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6 Reasons You Should Worry About the IT Management of Your Medical Practice

6 Reasons You Should Worry About the IT Management of Your Medical Practice

When you were in residence, the thought of 20-hour shifts probably gave you nightmares. At that time you never thought that managing a part of your business would trigger similar anxieties. Of the many things you learned in medical school, managing a technology infrastructure that is robust and meets the demands of a maze of federal regulations was not one of them. As a medical practitioner you don't have experience understanding the inner functioning of your network systems. Also, with additional government regulations there are many reasons to have serious concerns about your IT. Failure to comply with those regulations, caused by mismanagement of your technology infrastructure or anything else, may have far-reaching implications.

There are six reasons you should be concerned about proper management of your IT systems

  1. Data Security: Any business that deals with the private and personal information of the general public has a tremendous responsibility for safeguarding it. Technology has given you the means and tools to manage the flow of information that is generated by your practice. You save vast amounts of data for instant access from different locations. Unfortunately, this also makes security a larger problem.
  2. Protecting your client data now goes beyond traditional obligations, especially now that it is regulated by HIPPA. There are serious repercussions for failure to protect personal health information, including fines and penalties running from $100 - $50,000 per violation.

  3. Accessibility: New regulations have been enacted to improve accessibility as well. Now patients must be able to access their own medical information. Patient portals are gaining popularity, which, for health care providers, will be another task to manage.
  4. Major Upgrades and New Programs: Another big challenge is the transition to new coding standards and government regulations. Now there is urgency on your part due to the updated regulation ICD-10, mandated by Health and Human Services, which must be implemented by Oct. 2015, as well as the implementation of HIPPA-mandated regulation ANSI 5010 effective Jan. 2012. This is a major transition that will have an effect on every facet of your business. A smooth transition is going to require marshalling significant technical and administrative forces.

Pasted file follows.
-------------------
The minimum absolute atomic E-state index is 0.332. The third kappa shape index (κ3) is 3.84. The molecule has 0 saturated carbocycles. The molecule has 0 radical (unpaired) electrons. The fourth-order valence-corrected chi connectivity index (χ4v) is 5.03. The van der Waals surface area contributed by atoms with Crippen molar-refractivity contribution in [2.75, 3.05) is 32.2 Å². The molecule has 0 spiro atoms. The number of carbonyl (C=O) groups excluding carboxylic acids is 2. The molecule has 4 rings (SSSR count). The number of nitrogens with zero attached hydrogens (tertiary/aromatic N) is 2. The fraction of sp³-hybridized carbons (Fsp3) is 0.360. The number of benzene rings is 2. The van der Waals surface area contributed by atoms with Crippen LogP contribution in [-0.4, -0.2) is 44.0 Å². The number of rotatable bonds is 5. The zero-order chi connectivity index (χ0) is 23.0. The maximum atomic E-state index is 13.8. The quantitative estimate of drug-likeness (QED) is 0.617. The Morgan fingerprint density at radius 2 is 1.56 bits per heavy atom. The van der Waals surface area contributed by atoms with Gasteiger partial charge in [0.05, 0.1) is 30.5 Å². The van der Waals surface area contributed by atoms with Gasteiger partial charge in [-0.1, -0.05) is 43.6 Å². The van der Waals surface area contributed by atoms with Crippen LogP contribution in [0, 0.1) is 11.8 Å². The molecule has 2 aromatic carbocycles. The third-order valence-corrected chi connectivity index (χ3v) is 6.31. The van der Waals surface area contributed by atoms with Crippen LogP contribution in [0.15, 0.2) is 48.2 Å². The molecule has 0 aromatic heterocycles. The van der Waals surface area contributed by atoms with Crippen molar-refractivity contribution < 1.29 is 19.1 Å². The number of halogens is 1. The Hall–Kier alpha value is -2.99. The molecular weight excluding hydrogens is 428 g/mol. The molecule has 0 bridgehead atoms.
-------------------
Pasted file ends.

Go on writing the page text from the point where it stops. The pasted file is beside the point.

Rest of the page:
5. Healthcare versus IT Management: The real reason behind all the uncertainty and apprehension about managing your network infrastructure is a lack of background. You were trained to be a health care provider, not an IT specialist. Given the complexity of IT management and the risks from failure or a data breach, it can be downright intimidating.
  6. Fast Changing Technology and Threats: Growing demand in services and increasing threats from hackers demand new capabilities and safeguards in the form of software and hardware updates. As a health care provider you are unable to keep track of the new threats and viruses that are constantly emerging , and have the potential to threaten your systems and data security.
  7. Downtime and Data Recovery: Another headache is downtime. Systems break. Reservation and scheduling systems can fail leaving you completely handicapped and unable to function. I was recently at a physician's office where the scheduling system crashed and they had no idea who was coming in—they had no backup of the day's appointments. Until that system was restored, they were completely in the dark. Given the reliance on electronic systems, your office needs to have plans to quickly restore systems, and also ensure effective data back up procedures.
  8. Cost of IT Management: IT management is expensive, but it is required. The problem is that in-house support is a considerable drain on payroll. Additionally, in-house support, most likely a single full time employee at best, cannot be available or on-call 24/7. Vacations, sick time, and sleep present barriers to that although, of course, all employees should have it! Also, in-house staff may not be able to keep abreast of all the updates and regulatory changes all on their own. One additional cost of IT management is your time. You have to supervise them, and it is unlikely you have the background or desire to do that effectively.

What do you need to do? By now you know that you definitely need help running your IT networks, but whom can you trust with this vitally important task. You have to make sure that you can focus on your core business without any interruptions or worries. You don't want to be told by your staff that your systems have been hacked or your data is not being backed up properly. You need to make sure that you are in complete compliance with government regulations requiring that security and accessibility of data be maintained. All health records must be maintained electronically. A single solution to all these concerns is to use a Managed Service Provider (MSP). A MSP can provide complete support for a worry free work environment and leave you free to concentrate on more important things. It is a cost effective, 24/7 solution that will give you peace of mind.

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